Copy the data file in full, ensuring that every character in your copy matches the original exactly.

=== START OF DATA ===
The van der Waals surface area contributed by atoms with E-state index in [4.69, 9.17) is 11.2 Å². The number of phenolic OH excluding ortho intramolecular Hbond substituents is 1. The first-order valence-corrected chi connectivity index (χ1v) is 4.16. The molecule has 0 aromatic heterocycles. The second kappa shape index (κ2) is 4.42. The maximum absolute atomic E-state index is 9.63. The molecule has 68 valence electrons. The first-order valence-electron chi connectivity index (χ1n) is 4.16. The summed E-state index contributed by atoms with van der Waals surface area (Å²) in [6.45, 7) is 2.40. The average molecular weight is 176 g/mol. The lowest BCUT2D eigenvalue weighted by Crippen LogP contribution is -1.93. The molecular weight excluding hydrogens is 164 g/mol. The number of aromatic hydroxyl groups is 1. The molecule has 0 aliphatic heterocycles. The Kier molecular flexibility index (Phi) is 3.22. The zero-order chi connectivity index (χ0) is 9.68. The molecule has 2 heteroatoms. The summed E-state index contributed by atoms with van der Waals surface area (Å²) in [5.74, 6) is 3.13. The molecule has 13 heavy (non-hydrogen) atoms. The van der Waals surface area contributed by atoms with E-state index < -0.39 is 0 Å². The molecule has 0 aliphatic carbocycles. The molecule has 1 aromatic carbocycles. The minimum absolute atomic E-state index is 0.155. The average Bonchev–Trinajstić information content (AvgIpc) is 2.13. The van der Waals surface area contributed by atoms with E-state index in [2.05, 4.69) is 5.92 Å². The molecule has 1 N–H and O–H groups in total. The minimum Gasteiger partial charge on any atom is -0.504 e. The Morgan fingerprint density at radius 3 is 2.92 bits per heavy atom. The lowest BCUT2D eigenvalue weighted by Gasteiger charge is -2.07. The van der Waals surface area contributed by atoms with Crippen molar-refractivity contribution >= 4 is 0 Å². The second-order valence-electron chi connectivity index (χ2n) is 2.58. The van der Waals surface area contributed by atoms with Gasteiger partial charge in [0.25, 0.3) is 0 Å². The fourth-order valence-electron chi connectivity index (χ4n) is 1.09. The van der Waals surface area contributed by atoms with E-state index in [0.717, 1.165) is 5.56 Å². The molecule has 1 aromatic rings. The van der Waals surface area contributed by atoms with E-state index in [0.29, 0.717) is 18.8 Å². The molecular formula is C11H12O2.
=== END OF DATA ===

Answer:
The van der Waals surface area contributed by atoms with E-state index in [4.69, 9.17) is 11.2 Å². The number of phenolic OH excluding ortho intramolecular Hbond substituents is 1. The first-order valence-corrected chi connectivity index (χ1v) is 4.16. The molecule has 0 aromatic heterocycles. The second kappa shape index (κ2) is 4.42. The maximum absolute atomic E-state index is 9.63. The molecule has 68 valence electrons. The first-order valence-electron chi connectivity index (χ1n) is 4.16. The summed E-state index contributed by atoms with van der Waals surface area (Å²) in [6.45, 7) is 2.40. The average molecular weight is 176 g/mol. The lowest BCUT2D eigenvalue weighted by Crippen LogP contribution is -1.93. The molecular weight excluding hydrogens is 164 g/mol. The number of aromatic hydroxyl groups is 1. The molecule has 0 aliphatic heterocycles. The Kier molecular flexibility index (Phi) is 3.22. The zero-order chi connectivity index (χ0) is 9.68. The molecule has 2 heteroatoms. The summed E-state index contributed by atoms with van der Waals surface area (Å²) in [5.74, 6) is 3.13. The molecule has 13 heavy (non-hydrogen) atoms. The van der Waals surface area contributed by atoms with E-state index < -0.39 is 0 Å². The molecule has 0 aliphatic carbocycles. The molecule has 1 aromatic carbocycles. The minimum absolute atomic E-state index is 0.155. The average Bonchev–Trinajstić information content (AvgIpc) is 2.13. The van der Waals surface area contributed by atoms with E-state index in [2.05, 4.69) is 5.92 Å². The molecule has 1 N–H and O–H groups in total. The minimum Gasteiger partial charge on any atom is -0.504 e. The Morgan fingerprint density at radius 3 is 2.92 bits per heavy atom. The lowest BCUT2D eigenvalue weighted by Gasteiger charge is -2.07. The van der Waals surface area contributed by atoms with Crippen molar-refractivity contribution >= 4 is 0 Å². The second-order valence-electron chi connectivity index (χ2n) is 2.58. The van der Waals surface area contributed by atoms with Gasteiger partial charge in [0.25, 0.3) is 0 Å². The fourth-order valence-electron chi connectivity index (χ4n) is 1.09. The van der Waals surface area contributed by atoms with E-state index in [0.717, 1.165) is 5.56 Å². The molecule has 1 aromatic rings. The van der Waals surface area contributed by atoms with E-state index in [0.29, 0.717) is 18.8 Å². The molecular formula is C11H12O2.